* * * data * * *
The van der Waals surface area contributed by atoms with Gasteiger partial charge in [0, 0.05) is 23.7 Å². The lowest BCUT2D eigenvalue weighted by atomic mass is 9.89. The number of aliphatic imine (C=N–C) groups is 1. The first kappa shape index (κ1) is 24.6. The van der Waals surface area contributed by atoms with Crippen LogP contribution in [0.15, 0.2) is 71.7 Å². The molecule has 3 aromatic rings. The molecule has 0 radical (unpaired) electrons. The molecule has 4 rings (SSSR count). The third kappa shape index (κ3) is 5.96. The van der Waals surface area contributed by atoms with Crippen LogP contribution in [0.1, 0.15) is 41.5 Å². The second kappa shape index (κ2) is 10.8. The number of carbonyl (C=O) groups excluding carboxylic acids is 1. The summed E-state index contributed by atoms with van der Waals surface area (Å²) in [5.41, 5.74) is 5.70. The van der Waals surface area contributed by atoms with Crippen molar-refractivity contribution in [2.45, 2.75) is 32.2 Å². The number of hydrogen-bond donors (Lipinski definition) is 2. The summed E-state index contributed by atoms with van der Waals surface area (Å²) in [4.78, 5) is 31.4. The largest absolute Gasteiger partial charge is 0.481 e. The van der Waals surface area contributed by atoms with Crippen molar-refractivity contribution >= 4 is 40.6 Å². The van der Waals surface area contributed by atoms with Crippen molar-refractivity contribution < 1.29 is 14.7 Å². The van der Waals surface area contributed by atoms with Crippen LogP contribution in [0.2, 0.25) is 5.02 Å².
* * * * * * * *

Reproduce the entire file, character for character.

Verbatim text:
The van der Waals surface area contributed by atoms with Gasteiger partial charge in [0, 0.05) is 23.7 Å². The lowest BCUT2D eigenvalue weighted by atomic mass is 9.89. The number of aliphatic imine (C=N–C) groups is 1. The first kappa shape index (κ1) is 24.6. The van der Waals surface area contributed by atoms with Crippen LogP contribution in [0.15, 0.2) is 71.7 Å². The molecule has 3 aromatic rings. The molecule has 0 radical (unpaired) electrons. The molecule has 4 rings (SSSR count). The third kappa shape index (κ3) is 5.96. The van der Waals surface area contributed by atoms with Crippen LogP contribution in [0.1, 0.15) is 41.5 Å². The second kappa shape index (κ2) is 10.8. The number of carbonyl (C=O) groups excluding carboxylic acids is 1. The summed E-state index contributed by atoms with van der Waals surface area (Å²) in [5.41, 5.74) is 5.70. The van der Waals surface area contributed by atoms with Crippen molar-refractivity contribution in [2.45, 2.75) is 32.2 Å². The number of hydrogen-bond donors (Lipinski definition) is 2. The summed E-state index contributed by atoms with van der Waals surface area (Å²) in [4.78, 5) is 31.4. The largest absolute Gasteiger partial charge is 0.481 e. The van der Waals surface area contributed by atoms with Crippen molar-refractivity contribution >= 4 is 40.6 Å². The van der Waals surface area contributed by atoms with Crippen molar-refractivity contribution < 1.29 is 14.7 Å². The van der Waals surface area contributed by atoms with Crippen LogP contribution in [0.2, 0.25) is 5.02 Å².